As Ai Weiwei says in the film, camera can be used for intimidation through real footage to expose truth to the world and that is how activists and even Ai Weiwei put it online, in a movie and share. The intention is to intimidate which is where Ai Weiwei leads the pack with all many dissidents and artists. Even though he says he is not fearless in the film, he is one of the people with the most balls to go forward. A lot of censorship starts with self-censorship. In the film, there is intimidation, so sometimes people decide not to talk about things. Ai Weiwei is like every other activist but he is both especially talented and has a higher profile by doing this kind of work, which he gains by pushing, and he has that instinct to push. I think that documentation is partly a radical maneuver and partly artistic. Back in the 80s, when he was photographing himself in New York is a part of that. With camera, he says, I have proof and he can ask what is yours?
Do you feel that there is a misconstrued image to him as well? In the documentary he is called a hooligan.
As I was working on this, I encountered various kinds — skeptics and haters of Ai Weiwei, supporters of Chinese system, people in general art world, people saying I am sick of him he gets so much attention, has an approach of in your face, etc. I encountered a lot of extreme reactions throughout the world. Although, I can’t officially show the film in China, but people from China located around the world realised they didn’t know him before the film. I made the film to get to the truth, which is, of course, subjective but I didn’t take anything for granted regarding what Ai Weiwei said about himself. I saw him answer many questions many times and went through documentation. But it leaves a lot for people to decide for themselves, that is the beauty of a documentary film, it gives enough time for the viewer to make a range of conclusions.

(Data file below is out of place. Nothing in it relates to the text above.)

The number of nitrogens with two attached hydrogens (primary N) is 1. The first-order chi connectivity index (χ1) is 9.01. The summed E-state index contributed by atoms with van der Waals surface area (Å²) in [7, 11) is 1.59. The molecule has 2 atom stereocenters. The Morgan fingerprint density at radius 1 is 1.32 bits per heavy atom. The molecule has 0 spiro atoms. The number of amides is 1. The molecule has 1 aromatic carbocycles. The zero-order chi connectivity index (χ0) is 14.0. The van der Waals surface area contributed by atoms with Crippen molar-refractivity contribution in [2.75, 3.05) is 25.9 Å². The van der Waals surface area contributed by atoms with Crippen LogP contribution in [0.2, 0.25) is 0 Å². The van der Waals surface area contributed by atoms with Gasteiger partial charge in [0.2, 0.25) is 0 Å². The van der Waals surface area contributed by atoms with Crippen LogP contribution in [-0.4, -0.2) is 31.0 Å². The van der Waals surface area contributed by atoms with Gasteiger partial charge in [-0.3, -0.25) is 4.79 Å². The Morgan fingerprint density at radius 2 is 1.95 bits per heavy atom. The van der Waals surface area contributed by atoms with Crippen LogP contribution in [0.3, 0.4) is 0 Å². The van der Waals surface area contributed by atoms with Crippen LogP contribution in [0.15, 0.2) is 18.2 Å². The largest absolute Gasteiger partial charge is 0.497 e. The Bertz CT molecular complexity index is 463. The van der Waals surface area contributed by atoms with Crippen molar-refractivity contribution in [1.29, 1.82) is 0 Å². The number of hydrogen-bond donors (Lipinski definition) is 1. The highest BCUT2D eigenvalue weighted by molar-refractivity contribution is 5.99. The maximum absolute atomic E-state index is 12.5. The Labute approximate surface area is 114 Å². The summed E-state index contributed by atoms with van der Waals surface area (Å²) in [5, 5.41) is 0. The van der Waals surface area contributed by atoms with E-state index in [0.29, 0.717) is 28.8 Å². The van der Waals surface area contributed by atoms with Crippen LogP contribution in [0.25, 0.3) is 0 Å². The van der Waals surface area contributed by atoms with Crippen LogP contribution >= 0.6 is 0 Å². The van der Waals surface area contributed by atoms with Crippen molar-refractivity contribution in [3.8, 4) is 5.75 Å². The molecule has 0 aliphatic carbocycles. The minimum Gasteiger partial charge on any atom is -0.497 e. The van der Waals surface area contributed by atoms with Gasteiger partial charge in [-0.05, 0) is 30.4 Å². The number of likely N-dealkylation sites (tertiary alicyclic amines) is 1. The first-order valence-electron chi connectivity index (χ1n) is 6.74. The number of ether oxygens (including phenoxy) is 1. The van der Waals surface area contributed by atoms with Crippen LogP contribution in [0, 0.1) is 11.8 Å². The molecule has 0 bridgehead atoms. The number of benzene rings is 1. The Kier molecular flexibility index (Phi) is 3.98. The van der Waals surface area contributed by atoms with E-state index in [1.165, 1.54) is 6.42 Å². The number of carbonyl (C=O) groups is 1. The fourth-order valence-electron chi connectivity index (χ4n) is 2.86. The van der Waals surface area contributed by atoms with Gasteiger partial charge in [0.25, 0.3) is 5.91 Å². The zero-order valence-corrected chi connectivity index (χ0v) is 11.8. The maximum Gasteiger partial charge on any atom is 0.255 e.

Being from India, at times, in the international press status quo is painted as extensively repressed whereas there are undercurrents.
Part of what I wanted to do in making a documentary film was to let people have a picture of China. Today, I feel it’s not how you see it shaped regarding the daily life and a kind of life you are trying to push for — political engagement from fellow citizens, which is very difficult and that a lot of people are doing now. Total suppression is false. Online, vibrant conversation is constantly going on and is one step ahead of the censors. Artists, intellectuals, young people are simply not twiddling their thumbs. His passport is withheld since 2011 but still he’s pushing as much as he can. To look at it from outside and see one side is missing the point.
On 30th July, 6.30 pm
At Alliance Française de Bombay, New Marine Lines.
Klayman’s upcoming project includes Tomorrow We Disappear, a feature documentary on Kathputli, which is claimed to be India’s last magician’s colony.
Kathputli colony is a slum area in West Delhi where people ranging from puppeteers, and acrobats to the conventional magicians are now surviving in a ramshackle state while the documentary aims to posit the picture before the 1950s, when they were a mainstream source of entertainment.